When it comes to enjoying a sport, a line to participate should form around the block with a menu list like this: While you are competing every 15 minutes, you’re fed Gummy Bears. Don’t worry about eating your broccoli, dude.

Have some M&M’s. Seriously. Don’t even think about that wheatgrass gruel mixture.

Forgetaboutit. Eat some potato chips. Honest.

Yes, in this sport you can eat. In fact, you need to eat, like a 7-year-old without adult supervision. Who would not be attracted to that? Thing is, and this might be interpreted as the best part, you can consume these sweets and chips every 15 minutes — for 24 hours — for 24 consecutive hours.

There’s just one little hitch, a minor thing really. It involves some activity.

You have to be running the entire time.

This may be a little discouraging, but take it from someone who has done it and done it well, it feels like a sunburst, running for 24 hours, doing something that would drop most of us to our knees, begging for an iced chai latte.

“I’ve always had a sense of trying to prove myself,” said Jon Olsen, a 40-year-old middle-school math teacher from Modesto who was the 2013 24-Hour World Champion. “I am constantly proving that I am what I am.”

And who would that be? Someone who is going on a “training run” today. That would be the Santa Rosa Marathon. Yes, a training run. A marathon. And Olsen winced when he said those words. Heard by those not familiar with ultrarunning, a runner saying he viewed a marathon as a training run would seem an obscene statement, uttered by a narcissist, smug and dismissive in his accomplishment.

“I have to be careful how I say it,” Olsen said. “It sounds egotistical if you don’t know the sport. Us ultrarunners are humble people.”

In fact, ultrarunners have to be humble for one simple reason — the pain and suffering strips away any temptation to be cocky. Whether it’s training or competing, the very physical act of running long distances brings everyone to the self-effacing place.

“Once you reach 40 miles,” Olsen said, “your feet are trashed. It doesn’t matter if you run fast or slow. At 40 miles your feet are trashed.”

Trashed as in ouch, as in pain, the stabbing sensation of sharp objects impaling feet. No one feels like a narcissist then. No one feels like bragging on how badly they are suffering when everyone around them is suffering. In that context, misery doesn’t love company. It also doesn’t want to brag about it.

Olsen, in fact, is almost polite in describing the agony and the willpower to power on through it. Yes, he knows, most people would never subject themselves to this extended torture. If your feet are trashed after 40 miles, then Olsen must have really suffered in May 2013, when he ran 167.5 miles to win the 24-Hour World’s Championship. That’s running 127.5 miles on trashed feet.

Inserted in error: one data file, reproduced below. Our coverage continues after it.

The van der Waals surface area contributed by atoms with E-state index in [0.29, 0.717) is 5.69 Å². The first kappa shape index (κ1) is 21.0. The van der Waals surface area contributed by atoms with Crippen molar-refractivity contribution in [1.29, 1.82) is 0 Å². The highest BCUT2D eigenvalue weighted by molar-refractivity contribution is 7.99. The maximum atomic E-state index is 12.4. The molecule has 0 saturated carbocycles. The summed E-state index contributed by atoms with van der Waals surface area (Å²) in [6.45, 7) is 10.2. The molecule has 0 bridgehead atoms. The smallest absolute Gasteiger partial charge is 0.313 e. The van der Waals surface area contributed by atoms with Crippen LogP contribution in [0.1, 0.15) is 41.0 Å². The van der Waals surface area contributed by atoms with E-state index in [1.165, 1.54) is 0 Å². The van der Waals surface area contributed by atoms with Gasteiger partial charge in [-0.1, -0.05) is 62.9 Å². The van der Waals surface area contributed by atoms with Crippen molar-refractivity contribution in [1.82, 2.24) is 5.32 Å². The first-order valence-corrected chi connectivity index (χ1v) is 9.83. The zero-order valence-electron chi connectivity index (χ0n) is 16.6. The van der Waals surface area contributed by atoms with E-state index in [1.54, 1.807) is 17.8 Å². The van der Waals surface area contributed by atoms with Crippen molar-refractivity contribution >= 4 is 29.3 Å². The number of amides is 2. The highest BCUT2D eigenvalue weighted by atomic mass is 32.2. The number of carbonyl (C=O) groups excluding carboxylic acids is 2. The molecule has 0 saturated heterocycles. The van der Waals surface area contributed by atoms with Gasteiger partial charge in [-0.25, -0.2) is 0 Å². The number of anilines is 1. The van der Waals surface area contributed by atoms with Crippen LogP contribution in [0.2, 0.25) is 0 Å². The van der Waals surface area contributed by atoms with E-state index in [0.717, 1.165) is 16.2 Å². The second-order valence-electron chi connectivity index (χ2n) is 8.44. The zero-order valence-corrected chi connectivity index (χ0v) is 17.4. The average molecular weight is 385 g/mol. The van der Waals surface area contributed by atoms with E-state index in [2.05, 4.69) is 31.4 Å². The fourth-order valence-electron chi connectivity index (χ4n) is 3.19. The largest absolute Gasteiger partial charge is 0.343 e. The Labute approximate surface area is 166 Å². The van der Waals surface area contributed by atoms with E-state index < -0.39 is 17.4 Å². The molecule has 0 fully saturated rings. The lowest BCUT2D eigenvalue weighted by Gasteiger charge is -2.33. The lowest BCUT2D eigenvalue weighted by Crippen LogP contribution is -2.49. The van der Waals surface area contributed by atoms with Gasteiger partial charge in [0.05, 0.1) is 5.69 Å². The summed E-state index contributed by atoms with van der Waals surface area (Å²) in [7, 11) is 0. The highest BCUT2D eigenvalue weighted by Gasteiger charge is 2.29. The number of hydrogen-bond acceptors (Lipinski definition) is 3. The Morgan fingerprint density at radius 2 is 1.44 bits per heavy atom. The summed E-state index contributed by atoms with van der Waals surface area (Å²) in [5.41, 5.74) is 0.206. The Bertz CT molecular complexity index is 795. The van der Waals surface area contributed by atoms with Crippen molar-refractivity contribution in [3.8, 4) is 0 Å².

Such a feet, to excuse the pun, is an uncommon example of toughness. The garden-variety definition of toughness is somewhat vague, such as playing through pain. Yeah, OK, whatever. It offers no real tangible image. Running 127.5 miles on trashed feet, that does.

“You end up moving mentally to a better place,” said Olsen, 6-feet, 145 pounds.

Runners know what he means. But the rest of us? It’s shock and awe and bewilderment. Like Olsen saying he just counted 1,236,674 angels dancing on the head of a pin. Beyond comprehension.

“People look at you like you’re nuts,” said Olsen of his craft.

But what is nuts anyway? Someone doing something you would never ever want to do in a million years? That question could include many occupations. Fishing for crab on the Bering Sea. Carrying a gun for a living to arrest bad guys. Writing four sports columns a week. And so on and on and on … Every one of us knows of a job(s) we would never do, that it would be crazy to imagine, like laying asphalt in the summer.

Make no mistake, this is a job for Olsen. Six days a week, he rises at 4:30 a.m. to run for a couple hours. Teaches school. Coaches the middle school’s track team. Then he runs again that afternoon. When he is maintaining fitness, Olsen averages 50-75 miles a week. When he is peaking to a competition, he may go as high as 130 miles a week.

No moss grows under his feet. Life is a passion play for Olsen, be it runner, father or husband. It takes a lot of energy to be Jon Olsen, which partially explains why he broke the North American record for the fastest 100 miles last year — running 402 laps around a 400-meter track in Ottawa, Ontario. He was the first American to run it under 12 hours.

That he runs so much is not because he has no other choices. He had dreams of being an NFL kicker. A Sacramento native, Olsen received a full ride to Texas-El Paso, handling punting and placekicking at the school. But whispering to him, that invisible voice on his shoulder, was running. He ran a 4:31 mile in high school with only three months of training. He would later run a marathon in 2 hours, 37 minutes. He would go to run 20 marathons and another 20 100-mile races.

On his feet, Olsen is just as comfortable as Steve Jobs was sitting in front of a computer. It has nothing to do with a need to be recognized, to be honored, to have a medal hanging from his neck.

“In truth,” Olsen said, “I feel like I’m incognito out there. I run by myself. It’s like it’s a secret.”

Olsen runs for the challenge. Can he do 100 miles? Can he do 24 hours? Can he do 48 hours? That’s his next challenge. He wants to break the 48-hour record.

“Then I want to run a 6-day race,” Olsen said.

He is searching for his limits. To see if he has any. To wonder what’s next. What’s out there? What’ll be like when he finds it? This doesn’t sound crazy to me.

This sounds like an adventure.

To contact Bob Padecky email him at bobpadecky@gmail.com.